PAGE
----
The U.S. Justice Department has ordered a rural northeast Kansas community college to end discriminatory practices and treat Black students fairly.
As reported by Rachel Mipro at Kansas Reflector, the investigation into Highland Community College, located 80 miles north of Kansas City, followed allegations that Black students, primarily student-athletes living on campus, were subjected to discrimination.
The federal investigation began in January 2022, but the majority-white college has been accused of racial discrimination for years, according to Mipro.
“No college student should have their educational experience marred or disrupted by discrimination based on their race,” said assistant attorney general Kristen Clarke of the Justice Department’s Civil Rights Division. “Community colleges are an important pathway to four-year institutions and the workforce, and federal law requires that their campuses, programs and activities be equally available to all without regard to race.”
Black students complained that they were targeted for searches and surveillance and disciplined more severely than white students, resulting in higher rates of expulsion and removal from campus housing.
A 2020 lawsuit against the school estimated that Black students made up less than 6 percent of the community college’s 3,200 students, though they formed the majority of the school’s student-athletes. According to the lawsuit, 104 out of 111 members of the football team during the 2019 football season were Black.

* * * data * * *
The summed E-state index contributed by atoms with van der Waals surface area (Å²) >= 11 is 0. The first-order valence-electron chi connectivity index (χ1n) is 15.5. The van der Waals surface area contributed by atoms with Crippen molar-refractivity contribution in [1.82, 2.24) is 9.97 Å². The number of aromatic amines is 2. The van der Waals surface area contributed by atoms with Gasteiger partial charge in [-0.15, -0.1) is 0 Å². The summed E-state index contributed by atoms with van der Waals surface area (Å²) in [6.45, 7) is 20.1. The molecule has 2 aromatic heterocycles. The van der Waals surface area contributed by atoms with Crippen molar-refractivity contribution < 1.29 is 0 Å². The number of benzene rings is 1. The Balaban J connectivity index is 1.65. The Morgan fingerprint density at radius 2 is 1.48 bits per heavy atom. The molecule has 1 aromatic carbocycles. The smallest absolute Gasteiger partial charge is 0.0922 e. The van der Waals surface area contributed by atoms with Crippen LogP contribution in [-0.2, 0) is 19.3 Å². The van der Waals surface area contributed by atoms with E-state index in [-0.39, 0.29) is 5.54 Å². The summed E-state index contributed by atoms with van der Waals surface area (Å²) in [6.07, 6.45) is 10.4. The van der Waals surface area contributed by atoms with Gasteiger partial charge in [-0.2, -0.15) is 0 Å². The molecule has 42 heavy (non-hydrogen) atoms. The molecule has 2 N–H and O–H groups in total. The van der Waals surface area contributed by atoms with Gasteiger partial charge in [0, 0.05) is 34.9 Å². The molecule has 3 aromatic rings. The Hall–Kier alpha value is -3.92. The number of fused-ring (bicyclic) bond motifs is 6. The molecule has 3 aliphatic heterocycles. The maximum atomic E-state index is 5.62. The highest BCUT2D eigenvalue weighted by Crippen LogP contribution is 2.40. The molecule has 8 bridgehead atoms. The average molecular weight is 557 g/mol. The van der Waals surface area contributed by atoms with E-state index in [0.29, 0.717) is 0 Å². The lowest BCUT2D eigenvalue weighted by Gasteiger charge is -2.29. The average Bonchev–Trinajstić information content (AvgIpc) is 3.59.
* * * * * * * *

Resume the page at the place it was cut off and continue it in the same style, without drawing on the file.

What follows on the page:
According to Mipro's report, the lawsuit also claimed then-athletic director Bryan Dorrell was strategizing to reduce the number of Black student-athletes through expulsion, excessive scrutiny, and having coaches recruit white student-athletes over Black potential students.
The lawsuit alleged Dorrell had told coaches to recruit “less Southern kids,” and told the college football coaches to stop recruiting players who had “dreadlocks and wicks,” among other allegations. The college settled the lawsuit by paying $15,000 per student and agreeing to conduct anti-discrimination training.
A different lawsuit filed by three former coaches of the women’s basketball team also alleged college officials, especially Dorrell, wanted to rid the school of Black student-athletes, Mipro reported for Kansas Reflector.
The Justice Department announced Monday that its investigation had ended with a settlement agreement, with the college agreeing to improve fairness for all students and do away with discriminatory treatment.
According to Mipro, the school will follow six steps outlined by the settlement agreement to respond to student complaints. Among other reforms, the school must have security staff go through new training, change housing and disciplinary policies, and make safe and welcoming spaces for Black students, as well as improve procedures for responding to student complaints of racial discrimination.